In previous posts, I’ve discussed how codependent money behavior can be confused for generosity toward other people—but that at its core, it’s a cover for not being personally fulfilled. Codependent behavior is about fulfilling some arbitrary ideal situation, relationship or thing, and by trying to make things “perfect,” you forget what you actually want and value. So much money, time and emotion are wasted in pursuit of the imagined ideal.
Here are nine steps I continually review to cure my codependency:
Start focusing on yourself. I actually stopped having romantic relationships so that I could get absolutely clear on who I was and what I wanted apart from anyone else. I don’t regret it.
I am sure there are MANY people who don’t need to change as drastically as I did! But for a codependent, it’s almost impossible to plan your life without factoring in how you fit into someone else’s plans. The goal is to be in a supportive relationship, but still have your own thing.
Be kind and gentle with yourself. I had to start seeing my inner self as a fearful child doing the best she absolutely could (and making lots of mistakes in the process); only then was I able to quit judging myself and developed some compassion.
Focus on what you want to achieve in life. I used to feel like my destiny was intertwined with my loved one’s vocation, so I had to learn to keep my eyes on my own paper and imagine what my life looked like apart from anyone else in it. For awhile I was absolutely lost, but the more time I gave it, the more of my essential desires emerged.
Detach from the toxic people in your life. One of the reasons I ceased romantic relationships when I started recovery was to avoid toxicity—as a codependent, I wasn’t in the best place to attract the non-toxic element very easily! After awhile, I was able to figure out who was a loving, supportive person and who had their own issues (that I wanted no part of).
Find the underlying reasons for your need to control others. I still have to ask myself if I have a control-agenda behind the things I do, especially in new situations. When in stress, I tend to revert back to my old ways, so it’s an issue of maintaining awareness, probably for the rest of my life.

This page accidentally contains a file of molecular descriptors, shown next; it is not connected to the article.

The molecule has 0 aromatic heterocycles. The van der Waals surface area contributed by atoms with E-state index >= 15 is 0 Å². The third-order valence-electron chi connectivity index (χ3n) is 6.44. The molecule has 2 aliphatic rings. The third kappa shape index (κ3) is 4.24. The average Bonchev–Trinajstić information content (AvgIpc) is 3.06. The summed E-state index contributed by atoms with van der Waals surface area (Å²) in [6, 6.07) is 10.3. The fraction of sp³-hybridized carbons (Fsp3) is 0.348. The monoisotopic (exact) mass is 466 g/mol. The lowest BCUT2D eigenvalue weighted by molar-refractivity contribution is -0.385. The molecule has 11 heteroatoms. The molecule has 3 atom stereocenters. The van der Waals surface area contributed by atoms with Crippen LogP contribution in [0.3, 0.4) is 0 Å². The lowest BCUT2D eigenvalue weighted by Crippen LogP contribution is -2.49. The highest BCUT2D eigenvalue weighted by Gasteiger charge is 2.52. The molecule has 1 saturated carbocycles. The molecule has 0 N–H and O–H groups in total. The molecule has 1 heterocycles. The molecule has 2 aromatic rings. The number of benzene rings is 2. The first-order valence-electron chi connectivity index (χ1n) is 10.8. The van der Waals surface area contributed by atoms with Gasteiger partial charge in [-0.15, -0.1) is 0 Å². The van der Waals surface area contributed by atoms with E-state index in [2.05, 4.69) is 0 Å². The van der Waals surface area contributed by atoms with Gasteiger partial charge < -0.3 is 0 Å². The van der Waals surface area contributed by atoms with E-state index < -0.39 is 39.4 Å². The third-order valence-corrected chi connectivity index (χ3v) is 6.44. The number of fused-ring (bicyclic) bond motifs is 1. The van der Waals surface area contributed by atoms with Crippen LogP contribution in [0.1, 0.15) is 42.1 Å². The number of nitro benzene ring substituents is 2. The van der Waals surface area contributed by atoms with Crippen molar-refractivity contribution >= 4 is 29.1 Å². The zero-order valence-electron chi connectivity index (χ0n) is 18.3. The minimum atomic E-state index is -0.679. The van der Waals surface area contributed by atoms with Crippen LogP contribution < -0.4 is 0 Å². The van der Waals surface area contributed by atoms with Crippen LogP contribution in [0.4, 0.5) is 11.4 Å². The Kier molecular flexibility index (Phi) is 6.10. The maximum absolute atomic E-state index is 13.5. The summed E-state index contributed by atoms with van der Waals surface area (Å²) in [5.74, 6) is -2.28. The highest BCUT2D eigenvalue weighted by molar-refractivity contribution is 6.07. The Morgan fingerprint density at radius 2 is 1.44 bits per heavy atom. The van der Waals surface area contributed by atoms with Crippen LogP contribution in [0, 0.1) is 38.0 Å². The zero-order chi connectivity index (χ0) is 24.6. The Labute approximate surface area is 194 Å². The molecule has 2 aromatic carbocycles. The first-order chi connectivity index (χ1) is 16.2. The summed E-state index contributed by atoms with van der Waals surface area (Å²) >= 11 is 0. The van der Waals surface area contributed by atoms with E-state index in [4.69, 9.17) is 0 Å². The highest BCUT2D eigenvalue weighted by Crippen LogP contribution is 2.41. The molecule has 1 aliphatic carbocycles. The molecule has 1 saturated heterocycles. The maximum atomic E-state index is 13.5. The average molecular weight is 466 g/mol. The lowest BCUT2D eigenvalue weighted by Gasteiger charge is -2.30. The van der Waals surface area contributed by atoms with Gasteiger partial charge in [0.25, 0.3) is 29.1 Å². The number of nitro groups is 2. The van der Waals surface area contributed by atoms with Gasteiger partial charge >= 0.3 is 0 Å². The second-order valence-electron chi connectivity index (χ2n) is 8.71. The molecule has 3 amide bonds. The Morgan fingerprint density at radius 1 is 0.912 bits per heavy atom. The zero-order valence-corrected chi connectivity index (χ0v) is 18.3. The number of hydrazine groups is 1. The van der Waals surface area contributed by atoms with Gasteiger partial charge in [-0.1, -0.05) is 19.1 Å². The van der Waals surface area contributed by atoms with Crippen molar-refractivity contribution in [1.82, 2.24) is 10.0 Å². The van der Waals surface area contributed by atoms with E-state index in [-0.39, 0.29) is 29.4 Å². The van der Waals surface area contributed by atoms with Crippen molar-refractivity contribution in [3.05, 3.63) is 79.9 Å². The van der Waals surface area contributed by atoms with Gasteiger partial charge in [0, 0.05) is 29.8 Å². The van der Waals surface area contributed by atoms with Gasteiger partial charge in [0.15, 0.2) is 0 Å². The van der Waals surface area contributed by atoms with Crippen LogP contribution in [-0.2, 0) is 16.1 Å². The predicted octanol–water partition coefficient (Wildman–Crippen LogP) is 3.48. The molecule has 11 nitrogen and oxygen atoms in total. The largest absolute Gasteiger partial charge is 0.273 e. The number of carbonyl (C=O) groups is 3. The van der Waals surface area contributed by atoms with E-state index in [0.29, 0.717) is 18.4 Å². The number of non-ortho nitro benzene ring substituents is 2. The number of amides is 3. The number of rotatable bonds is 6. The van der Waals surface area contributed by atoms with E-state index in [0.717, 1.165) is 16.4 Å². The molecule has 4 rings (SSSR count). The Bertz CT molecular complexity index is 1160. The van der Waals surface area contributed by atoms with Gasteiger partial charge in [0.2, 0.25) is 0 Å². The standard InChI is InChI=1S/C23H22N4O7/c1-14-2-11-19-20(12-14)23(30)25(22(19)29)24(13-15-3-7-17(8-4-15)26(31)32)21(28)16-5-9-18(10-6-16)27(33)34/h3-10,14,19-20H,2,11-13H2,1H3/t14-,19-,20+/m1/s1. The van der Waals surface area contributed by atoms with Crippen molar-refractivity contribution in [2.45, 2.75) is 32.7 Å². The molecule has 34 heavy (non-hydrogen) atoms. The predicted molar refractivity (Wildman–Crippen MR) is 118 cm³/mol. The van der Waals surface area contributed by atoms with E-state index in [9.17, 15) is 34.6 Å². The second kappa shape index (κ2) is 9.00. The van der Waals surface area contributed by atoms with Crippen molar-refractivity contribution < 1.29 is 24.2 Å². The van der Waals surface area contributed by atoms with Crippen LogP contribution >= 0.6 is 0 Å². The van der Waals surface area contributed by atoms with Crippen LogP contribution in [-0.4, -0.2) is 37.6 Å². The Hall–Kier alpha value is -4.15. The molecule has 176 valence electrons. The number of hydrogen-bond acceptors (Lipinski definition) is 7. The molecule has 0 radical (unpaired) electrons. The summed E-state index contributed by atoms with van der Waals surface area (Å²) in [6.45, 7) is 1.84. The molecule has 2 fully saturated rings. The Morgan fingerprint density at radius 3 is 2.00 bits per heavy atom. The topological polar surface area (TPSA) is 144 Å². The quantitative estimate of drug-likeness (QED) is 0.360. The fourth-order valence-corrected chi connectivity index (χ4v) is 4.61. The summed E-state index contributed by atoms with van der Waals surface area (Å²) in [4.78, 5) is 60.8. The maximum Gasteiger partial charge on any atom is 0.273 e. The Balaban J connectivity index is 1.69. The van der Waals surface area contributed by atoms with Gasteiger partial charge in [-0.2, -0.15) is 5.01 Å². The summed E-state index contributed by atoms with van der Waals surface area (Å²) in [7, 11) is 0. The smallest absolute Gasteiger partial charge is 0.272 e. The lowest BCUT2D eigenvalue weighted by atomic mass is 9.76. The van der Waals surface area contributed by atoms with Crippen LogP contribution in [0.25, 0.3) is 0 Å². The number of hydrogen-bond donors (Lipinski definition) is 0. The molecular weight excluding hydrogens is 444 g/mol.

Identify the expectations you put on others. Do you have an image of the perfect friendship, relationship, etc.? I know I still do—we all do. But now I know that my expectations are limited and imperfect—and don’t have half the fun, light and enjoyment that I’ll experience if I just let things unfold the way they will.
Remind yourself that you are a good person. When your yardstick is measuring “zero to perfect,” it’s hard to believe you’re enough. So throw out that yardstick. Whenever I start in with negative self-talk, I stop and ask myself, “What would my FRIENDS tell me right now?” The answer is always more supportive than what I was originally telling myself.
Learn how to say “no.” Adding “no” to my vocabulary was one of the most difficult things I did . . . at first, I felt like I had to explain why . . . until I realized no one really noticed or cared except me. No one analyzed ANYTHING as much as I did! I realized that no one keeps tabs as closely as a codependent, so saying “no” became a lot easier.
Remember you’re not God. It’s impossible for you to make another person angry, love you less or be on time for an appointment. And that’s not your business. The only things you can control are how you think, feel and respond in this world.
These steps help you ground and take care of yourself—which is really hard for a codependent to do, because she is usually obsessed with taking care of everyone else!
At first I felt a little silly doing these steps, but then I noticed that if I DIDN’T stay aware, I would become absolutely drained of energy. Then it became a choice of either using all of my time and energy for others, or spending it on getting my work out into the world. Once I saw it in a new light, there was no going back.
When I started to devote more energy for myself, I also saw that I had more money for myself and my priorities. Money took on more meaning when it became something to further my mission in the world, whether it be for business, self care or general security. And money, like many things, is just a tool that reflects our inner struggles, dysfunctions and priorities.
You can’t change your money situation unless you change yourself. But if you do—and make the choice to put yourself first—you’ll see that many things in your life will change for the better, not just your money.
P.S. I work on my energy to stop my codependency and I talk about this in my free ebook Money Chakras, which approach your money blocks from an energy standpoint. You can download the free ebook here.